To your question on why does the strategy makes sense, emotional equity has a big play in this. We target junior liens that are not being paid behind senior liens that are being paid. This is a weird situation for all your readers who have great credit and make a lot of money. Why would someone not pay their second mortgage? In a similar deal where a borrower gets into a financial challenge and wants to stay in the home, they will stop paying their second mortgage but keep paying the first with the assumption that the second position lender would not foreclose. That’s generally going to be true. One of those second-position lenders, it’s a lot more difficult. A lot of times, they don’t know how to foreclose from a second lot. They assume you have to pay off the first mortgage, which is not true in a lot of states. It’s a loss recovery at that point. A lot of times, it goes from current to nonaccrual status to charged off.
From the bank’s standpoint, they have charged off a lot of these assets on their balance sheets. What that means is they’ve written the value of these notes down to zero or near zero. When they are selling these, it’s a profit for them based on what they already wrote the value of the loan down to. It’s a gain on the sale of an asset. It’s good for them to get rid of these because we will pay something for it and it cleans up their balance sheets. When we are going to work with borrowers when they are paying their first mortgage, we know a few things intuitively and right away. One, they want to stay in the home or they would still be paying their first mortgage. Two, we know the home is occupied. Three, they have an income stream. There’s some way that they are making the payments.
A lot of times, what was the initial trigger for them to stop paying the second gets remediated. We can deal with them again on, “Let’s figure out what you can pay. Let’s get a financial package here. Let’s pull from your 401(k). Let’s talk to a family member to get a loan and pay us off and we will wipe out the debt for you.” If your credit has improved and there’s enough equity in the home, then you can refinance, do a loan consolidation and take us out. If they don’t want to work with us, we will foreclose. That doesn’t happen very often but it’s the protection that we have as a lender. That’s the whole idea there. We call it the velocity model where we go and purchase these assets in mass, and then want to work out a solution with the borrowers in a relatively short time frame that we can replenish our capital and go and buy more.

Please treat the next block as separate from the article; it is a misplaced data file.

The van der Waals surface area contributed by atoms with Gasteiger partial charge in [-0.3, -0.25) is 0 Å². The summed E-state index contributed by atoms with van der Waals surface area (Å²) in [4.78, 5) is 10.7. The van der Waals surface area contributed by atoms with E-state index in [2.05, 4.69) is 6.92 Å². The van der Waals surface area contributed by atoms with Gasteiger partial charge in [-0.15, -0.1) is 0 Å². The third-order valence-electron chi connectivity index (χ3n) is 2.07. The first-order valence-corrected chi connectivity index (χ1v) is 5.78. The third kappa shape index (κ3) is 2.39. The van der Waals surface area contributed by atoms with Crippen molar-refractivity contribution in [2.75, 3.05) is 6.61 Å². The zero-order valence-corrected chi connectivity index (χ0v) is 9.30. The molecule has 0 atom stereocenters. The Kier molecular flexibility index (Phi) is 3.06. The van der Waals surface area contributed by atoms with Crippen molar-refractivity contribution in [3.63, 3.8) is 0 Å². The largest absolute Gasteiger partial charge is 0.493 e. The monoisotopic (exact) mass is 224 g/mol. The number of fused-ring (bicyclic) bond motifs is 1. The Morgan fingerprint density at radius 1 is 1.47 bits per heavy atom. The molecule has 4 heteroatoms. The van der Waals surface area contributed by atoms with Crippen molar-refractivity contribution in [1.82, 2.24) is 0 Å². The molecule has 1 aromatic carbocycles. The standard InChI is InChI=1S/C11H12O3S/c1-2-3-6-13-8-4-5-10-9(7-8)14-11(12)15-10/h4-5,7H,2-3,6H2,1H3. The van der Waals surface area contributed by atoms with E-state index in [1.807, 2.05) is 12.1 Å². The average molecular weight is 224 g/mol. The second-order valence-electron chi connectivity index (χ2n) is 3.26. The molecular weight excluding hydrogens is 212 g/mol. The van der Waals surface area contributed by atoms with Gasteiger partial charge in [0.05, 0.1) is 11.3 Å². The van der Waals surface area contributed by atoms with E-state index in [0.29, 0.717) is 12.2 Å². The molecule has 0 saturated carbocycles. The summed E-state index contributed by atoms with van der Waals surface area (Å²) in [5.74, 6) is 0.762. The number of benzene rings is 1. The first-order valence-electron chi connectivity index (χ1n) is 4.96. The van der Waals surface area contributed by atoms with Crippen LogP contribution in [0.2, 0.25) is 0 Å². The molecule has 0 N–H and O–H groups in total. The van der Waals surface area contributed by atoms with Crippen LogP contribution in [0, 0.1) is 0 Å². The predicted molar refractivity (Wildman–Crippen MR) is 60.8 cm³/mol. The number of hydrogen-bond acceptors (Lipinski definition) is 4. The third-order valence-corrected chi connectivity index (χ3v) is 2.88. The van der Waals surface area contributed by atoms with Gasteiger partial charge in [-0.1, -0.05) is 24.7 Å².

Going back to what you were talking about discounting when you buy nonperforming mortgage notes. I have a related question about that. How do you determine how much discount you can get and what’s a fair value?
It’s something that is an inherent challenge in a space like ours. That is what I would call a less liquid market. There’s not an active market like the stock exchange. You know instantly every second what the price is for this asset. It’s because of that, it creates a lot of opportunities for us because there are a lot of what I call pricing arbitrage or mismatch of the intrinsic value of these assets versus what the market is willing to sell them at. That creates a big gap here. Part of the other challenge in that strategy specifically is it asks when we fill this gap of a middle-market investment firm to where the junior lien space is too small for the big institutions to come to play in the sandbox because they are looking for the spaces that end with billions. This is hundreds of millions if we can get to that size and strategy but it’s limited.
To also operate at our size, we have a lot of compliance, regulation and licensing that we have spent a lot of money investing to get to the place that we are at. It prevents a lot of more retail mom-and-pop investors from coming into that space. It creates this inherent gap in pricing. Specifically, to your question on fair market value, we underwrite a variety of factors. The number one factor in the space on the non-performance side is how much equity is there in a property because that’s going to dramatically impact the strategies that we can work with the borrowers. If we have a real deep equity note where there are a lot of equity above the first mortgage that fully covers our position, and then some, where we have margin if the real estate market crashes, we can use a lot of leverage to make a good solution with the borrower there. Ultimately, if they don’t work with us, we foreclose and we are going to get fully paid off.